If you go to Japan, you will probably find it striking that when you arrive in a new city there is a sign with a new character. You can even find characters that represent companies, sports teams, organizations and institutions, such as policemen and firefighters, and the Japanese are fascinated by creating characters for everything. These characters are known as yuru-kyara (ゆ る キ ャ ラ)

The name comes from ゆ る い which means “lazy” or “free” and キ ャ ラ, character (from English “character”), referring to a character that should not be taken seriously, should be taken lightly.

These characters are pets that introduce a prefecture, city, place or event. There are thousands and they exist for everything: From characters representing a city to a character representing nuclear fission!

The objective of these characters is to promote the city or institution they represent, but as many local governments do not have enough budget for a design of a yuru-kyara, you can see characters of all kinds, from the cutest to the strangest. Many governments are currently based on the use of social networks, where characters interact with users through blogs, twitter or facebook.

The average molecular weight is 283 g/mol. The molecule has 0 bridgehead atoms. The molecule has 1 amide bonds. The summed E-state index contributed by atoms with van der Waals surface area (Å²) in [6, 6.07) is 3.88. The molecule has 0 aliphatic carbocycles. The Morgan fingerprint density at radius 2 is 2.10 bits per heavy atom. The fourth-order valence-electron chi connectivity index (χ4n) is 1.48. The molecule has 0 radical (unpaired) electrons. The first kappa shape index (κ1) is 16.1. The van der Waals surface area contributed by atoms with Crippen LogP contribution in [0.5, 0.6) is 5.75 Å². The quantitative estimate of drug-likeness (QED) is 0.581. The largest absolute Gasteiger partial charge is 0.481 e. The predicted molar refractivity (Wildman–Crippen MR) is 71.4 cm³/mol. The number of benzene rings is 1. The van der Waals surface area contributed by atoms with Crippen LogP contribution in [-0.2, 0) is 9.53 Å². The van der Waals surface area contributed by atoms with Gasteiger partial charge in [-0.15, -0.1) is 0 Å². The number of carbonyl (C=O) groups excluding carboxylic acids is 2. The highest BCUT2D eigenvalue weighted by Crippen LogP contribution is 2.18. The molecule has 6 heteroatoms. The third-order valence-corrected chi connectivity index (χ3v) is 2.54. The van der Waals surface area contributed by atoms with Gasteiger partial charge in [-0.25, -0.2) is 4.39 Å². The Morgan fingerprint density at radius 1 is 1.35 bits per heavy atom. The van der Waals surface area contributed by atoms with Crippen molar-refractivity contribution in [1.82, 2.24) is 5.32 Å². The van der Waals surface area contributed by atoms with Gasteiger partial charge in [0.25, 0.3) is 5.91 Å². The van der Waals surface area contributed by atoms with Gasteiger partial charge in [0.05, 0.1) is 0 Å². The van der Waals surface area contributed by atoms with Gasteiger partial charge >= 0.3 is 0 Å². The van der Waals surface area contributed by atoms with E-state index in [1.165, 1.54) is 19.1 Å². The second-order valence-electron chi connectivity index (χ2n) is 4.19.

In a country that invented Hello Kitty, beyond the cartoon, the yuru-kyara they are intended for serious purposes. One justice minister, for example, suggested that local prosecutors create a character to publicize a new justice law. For this, Beri-chan was created, a character in the shape of a cherry that looks like a baby, in the words of the designer “the new justice system is beginning”. Like this one, many characters can serve in Public Relations.

Among the most famous characters is Hikonyan, a cat representing Hikone.

Among the strangest is Pluto-kun, a character created by TEPCO for a campaign to get the public to approve the use of nuclear energy.

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